Condemned to Repeat

Didn’t vote for him in ’72,
thought everything about him C.R.E.E.P.y.
Bet you’d cast yours for Humphrey, wouldn’t you?
Especially with Agnew as VP.

But Dick got his Milhous caught in a door,
starting with the botched Watergate break-in.
The dirtiest of dirty tricks galore,
Step One in a demise of his own makin’.

I love it when pols go around thinking
they’re the smartest boy in any room they enter.
In this case it left ol’ Dick a’drinking,
his paranoia pushed front and center.

They say that Pride goeth before the fall
as slaves warned winning generals Roman.
Dick thought his powers were greatest of all,
’til Congress and the Courts left him moanin’.

Now I’m not one to be pointing fingers,
since I can’t cast even the thousandth stone,
but them what think their stink don’t lingers
may soon look around and find they’re alone.

Again, I’m not casting any aspersions,
but I believe I can tell wrong from right.
Seen my share of political excursions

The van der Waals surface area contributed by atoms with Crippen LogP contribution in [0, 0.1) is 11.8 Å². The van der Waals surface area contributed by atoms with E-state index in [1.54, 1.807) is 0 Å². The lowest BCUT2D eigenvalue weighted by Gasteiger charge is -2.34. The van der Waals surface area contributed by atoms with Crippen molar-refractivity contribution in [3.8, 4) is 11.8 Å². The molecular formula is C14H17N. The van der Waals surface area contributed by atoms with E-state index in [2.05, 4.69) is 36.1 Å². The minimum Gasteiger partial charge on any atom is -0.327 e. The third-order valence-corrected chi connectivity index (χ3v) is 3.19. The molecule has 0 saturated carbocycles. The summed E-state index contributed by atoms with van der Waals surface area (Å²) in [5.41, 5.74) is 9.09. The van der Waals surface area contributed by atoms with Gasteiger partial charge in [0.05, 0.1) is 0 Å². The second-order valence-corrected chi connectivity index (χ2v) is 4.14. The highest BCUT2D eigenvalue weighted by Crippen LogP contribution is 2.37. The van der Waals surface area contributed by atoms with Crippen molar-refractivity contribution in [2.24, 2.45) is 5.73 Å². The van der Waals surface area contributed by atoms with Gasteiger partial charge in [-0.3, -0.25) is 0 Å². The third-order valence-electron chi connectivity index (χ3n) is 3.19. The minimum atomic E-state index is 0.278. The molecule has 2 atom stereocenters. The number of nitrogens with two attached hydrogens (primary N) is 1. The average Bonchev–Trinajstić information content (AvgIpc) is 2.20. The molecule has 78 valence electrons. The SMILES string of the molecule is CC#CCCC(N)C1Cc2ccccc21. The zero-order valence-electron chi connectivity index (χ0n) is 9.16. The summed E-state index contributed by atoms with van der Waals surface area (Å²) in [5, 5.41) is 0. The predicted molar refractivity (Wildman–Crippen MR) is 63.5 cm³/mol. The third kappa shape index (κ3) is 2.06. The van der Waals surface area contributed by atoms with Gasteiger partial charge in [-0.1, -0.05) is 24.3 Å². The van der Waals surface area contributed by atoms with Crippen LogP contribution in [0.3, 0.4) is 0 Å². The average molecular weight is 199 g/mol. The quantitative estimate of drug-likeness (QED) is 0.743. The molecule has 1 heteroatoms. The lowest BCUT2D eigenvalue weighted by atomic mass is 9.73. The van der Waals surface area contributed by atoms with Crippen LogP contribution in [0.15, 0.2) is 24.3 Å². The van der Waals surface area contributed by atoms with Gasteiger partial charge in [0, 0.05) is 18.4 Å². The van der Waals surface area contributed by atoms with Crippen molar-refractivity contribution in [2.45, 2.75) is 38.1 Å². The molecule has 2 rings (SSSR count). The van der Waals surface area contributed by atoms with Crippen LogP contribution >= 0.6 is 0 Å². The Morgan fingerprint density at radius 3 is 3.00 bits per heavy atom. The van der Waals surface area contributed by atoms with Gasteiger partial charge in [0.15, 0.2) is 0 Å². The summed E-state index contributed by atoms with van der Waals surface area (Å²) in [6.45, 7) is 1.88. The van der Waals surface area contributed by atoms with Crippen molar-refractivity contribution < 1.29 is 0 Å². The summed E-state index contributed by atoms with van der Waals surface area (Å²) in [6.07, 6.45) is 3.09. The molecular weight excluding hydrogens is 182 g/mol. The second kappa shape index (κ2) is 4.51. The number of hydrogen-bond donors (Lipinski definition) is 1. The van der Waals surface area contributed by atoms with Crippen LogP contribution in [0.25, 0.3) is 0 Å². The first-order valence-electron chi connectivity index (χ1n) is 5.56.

to the dark side, where people lose sight.

Someone said something about history
and how not knowing it you could repeat it.
But that’s really not any mystery,
unless you’re too self-absorbed to heed it.

I guess there’s a moral somewhere in here,
about crooks and hubris not mixin’.
But if the shoe fits, I hope that it’s clear
history shows you could end up like Nixon.

This bit of rhyme was prompted by a call for a “name” poem. This was the second name to come to mind. Too many people still have not heeded George Santayana’s advice, I fear. And yes, you probably had to be there in ’72 (or seen/read “All the President’s Men”) to know what C.R.E.E.P. was. But for the rest of this piece? Nahhhh…

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A Clerihew? Who Knew?

David Bowie,
was dissatisfied with being born David Jones, so he
changed it for artistic purposes — no lunk, he.
Ziggy Stardust doesn’t happen if you keep your name like that Monkee.

John F. Kennedy
Wasn’t quite sure he had the remedy
To put the brakes on a ride to World War 3’s brink,
But Dr. Jack’s ballsy cure worked, because ’twas Khrushchev first to blink.

George Armstrong Custer
knew his troopers to victory he could muster
if it was he who always led the charge.
But his tactic never ran into an opponent four times as large.

King Richard, the Lionheart
left England, in a great Crusade to take part.